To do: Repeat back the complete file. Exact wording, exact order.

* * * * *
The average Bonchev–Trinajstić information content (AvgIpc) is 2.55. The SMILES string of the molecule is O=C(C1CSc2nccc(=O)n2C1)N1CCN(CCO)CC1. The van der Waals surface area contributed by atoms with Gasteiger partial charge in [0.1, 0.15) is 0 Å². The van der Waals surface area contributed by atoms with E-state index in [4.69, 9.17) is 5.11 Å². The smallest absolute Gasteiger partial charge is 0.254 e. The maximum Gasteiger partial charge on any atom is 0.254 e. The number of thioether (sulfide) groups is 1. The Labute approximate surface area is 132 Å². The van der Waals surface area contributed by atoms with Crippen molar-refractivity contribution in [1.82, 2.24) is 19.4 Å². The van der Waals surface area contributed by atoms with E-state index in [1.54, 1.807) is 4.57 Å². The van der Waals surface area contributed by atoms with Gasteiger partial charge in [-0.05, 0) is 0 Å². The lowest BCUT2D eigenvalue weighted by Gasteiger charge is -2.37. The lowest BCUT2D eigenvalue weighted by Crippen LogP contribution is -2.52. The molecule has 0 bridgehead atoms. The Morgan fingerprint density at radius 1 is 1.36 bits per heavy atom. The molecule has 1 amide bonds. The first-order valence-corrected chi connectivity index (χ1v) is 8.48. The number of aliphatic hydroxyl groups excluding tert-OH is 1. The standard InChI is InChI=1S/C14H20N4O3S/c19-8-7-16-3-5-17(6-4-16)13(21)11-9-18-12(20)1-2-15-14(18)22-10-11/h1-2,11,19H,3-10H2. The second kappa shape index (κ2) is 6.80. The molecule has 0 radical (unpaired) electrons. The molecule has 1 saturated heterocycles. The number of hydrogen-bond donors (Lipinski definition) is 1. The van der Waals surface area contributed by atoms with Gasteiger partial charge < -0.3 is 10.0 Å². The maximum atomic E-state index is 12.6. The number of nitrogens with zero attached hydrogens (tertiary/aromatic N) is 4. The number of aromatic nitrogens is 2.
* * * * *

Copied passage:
The average Bonchev–Trinajstić information content (AvgIpc) is 2.55. The SMILES string of the molecule is O=C(C1CSc2nccc(=O)n2C1)N1CCN(CCO)CC1. The van der Waals surface area contributed by atoms with Gasteiger partial charge in [0.1, 0.15) is 0 Å². The van der Waals surface area contributed by atoms with E-state index in [4.69, 9.17) is 5.11 Å². The smallest absolute Gasteiger partial charge is 0.254 e. The maximum Gasteiger partial charge on any atom is 0.254 e. The number of thioether (sulfide) groups is 1. The Labute approximate surface area is 132 Å². The van der Waals surface area contributed by atoms with Crippen molar-refractivity contribution in [1.82, 2.24) is 19.4 Å². The van der Waals surface area contributed by atoms with E-state index in [1.54, 1.807) is 4.57 Å². The van der Waals surface area contributed by atoms with Gasteiger partial charge in [-0.05, 0) is 0 Å². The lowest BCUT2D eigenvalue weighted by Gasteiger charge is -2.37. The lowest BCUT2D eigenvalue weighted by Crippen LogP contribution is -2.52. The molecule has 0 bridgehead atoms. The Morgan fingerprint density at radius 1 is 1.36 bits per heavy atom. The molecule has 1 amide bonds. The first-order valence-corrected chi connectivity index (χ1v) is 8.48. The number of aliphatic hydroxyl groups excluding tert-OH is 1. The standard InChI is InChI=1S/C14H20N4O3S/c19-8-7-16-3-5-17(6-4-16)13(21)11-9-18-12(20)1-2-15-14(18)22-10-11/h1-2,11,19H,3-10H2. The second kappa shape index (κ2) is 6.80. The molecule has 0 radical (unpaired) electrons. The molecule has 1 saturated heterocycles. The number of hydrogen-bond donors (Lipinski definition) is 1. The van der Waals surface area contributed by atoms with Gasteiger partial charge < -0.3 is 10.0 Å². The maximum atomic E-state index is 12.6. The number of nitrogens with zero attached hydrogens (tertiary/aromatic N) is 4. The number of aromatic nitrogens is 2.